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Quantities of opioid analgesics dispensed from retail pharmacies approach the lowest levels in 15 years

A recent FDA analysis of commercially available data showed steep drops in dispensing of opioid analgesics in retail outpatient settings. In the first six months of 2018, the volume of opioid analgesics dispensed was 74.1 metric tons of oral morphine equivalent, down more than 16 percent from the first half of 2017, when the volume dispensed was 88.8 metric tons. Earlier declines were there, but smaller. The volumes of opioid analgesics dispensed in the first half of 2017 and 2016 were about 10.4 percent and 3.4 percent less than comparable values 12 months earlier. These trends seem to suggest that the policy efforts that we’ve taken are working as providers, payers and patients are collectively reducing some of their use of prescription opioid analgesic drugs.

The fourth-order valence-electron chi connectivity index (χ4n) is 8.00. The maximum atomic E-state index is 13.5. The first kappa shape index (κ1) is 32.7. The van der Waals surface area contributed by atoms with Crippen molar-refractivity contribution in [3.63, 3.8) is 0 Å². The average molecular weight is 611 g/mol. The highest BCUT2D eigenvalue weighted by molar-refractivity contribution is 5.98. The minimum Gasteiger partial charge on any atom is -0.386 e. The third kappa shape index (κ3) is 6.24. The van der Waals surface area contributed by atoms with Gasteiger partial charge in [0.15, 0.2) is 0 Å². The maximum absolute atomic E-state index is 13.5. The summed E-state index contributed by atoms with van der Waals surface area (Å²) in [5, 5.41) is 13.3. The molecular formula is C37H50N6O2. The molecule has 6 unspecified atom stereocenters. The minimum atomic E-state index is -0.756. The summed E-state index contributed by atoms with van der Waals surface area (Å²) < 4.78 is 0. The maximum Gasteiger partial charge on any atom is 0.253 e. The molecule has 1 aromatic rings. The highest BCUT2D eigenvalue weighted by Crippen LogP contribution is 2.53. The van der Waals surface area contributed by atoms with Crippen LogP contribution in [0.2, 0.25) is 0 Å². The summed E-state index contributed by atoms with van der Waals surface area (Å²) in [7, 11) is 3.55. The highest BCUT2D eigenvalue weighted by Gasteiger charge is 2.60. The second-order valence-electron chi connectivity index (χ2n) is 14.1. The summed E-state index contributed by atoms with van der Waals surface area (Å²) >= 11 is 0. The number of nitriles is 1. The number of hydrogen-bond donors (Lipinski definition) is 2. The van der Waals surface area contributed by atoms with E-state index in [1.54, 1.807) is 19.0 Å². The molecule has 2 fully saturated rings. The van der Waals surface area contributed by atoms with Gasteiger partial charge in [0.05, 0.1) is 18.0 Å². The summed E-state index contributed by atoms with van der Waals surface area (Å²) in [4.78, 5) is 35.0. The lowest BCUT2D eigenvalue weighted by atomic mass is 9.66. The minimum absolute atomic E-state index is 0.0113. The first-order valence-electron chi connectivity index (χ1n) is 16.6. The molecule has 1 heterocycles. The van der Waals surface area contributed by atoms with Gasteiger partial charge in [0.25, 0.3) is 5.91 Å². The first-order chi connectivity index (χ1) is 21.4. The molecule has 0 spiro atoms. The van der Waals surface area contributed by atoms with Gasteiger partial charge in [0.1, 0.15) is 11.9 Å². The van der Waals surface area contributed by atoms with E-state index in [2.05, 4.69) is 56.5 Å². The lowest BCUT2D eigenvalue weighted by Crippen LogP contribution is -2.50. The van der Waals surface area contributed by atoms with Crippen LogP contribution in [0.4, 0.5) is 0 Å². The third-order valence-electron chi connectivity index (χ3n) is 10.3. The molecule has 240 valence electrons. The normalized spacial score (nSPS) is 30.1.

Graph showing trends in dispensing of opioid analgesics in retail settings: Estimated number of units (e.g., tablets, patches, milliliters) and calculated oral morphine equivalents (in metric tons) dispensed for opioid analgesic products from U.S. retail pharmacies, 1997 through projected year 2018. Source: IQViA, Natinoal Prescription Audit, 1997-June 2018. The data displayed in this chart indicate that dispensing reached a peak in 2010 and has declined each year since then. The chart data is also summarized in the statement above.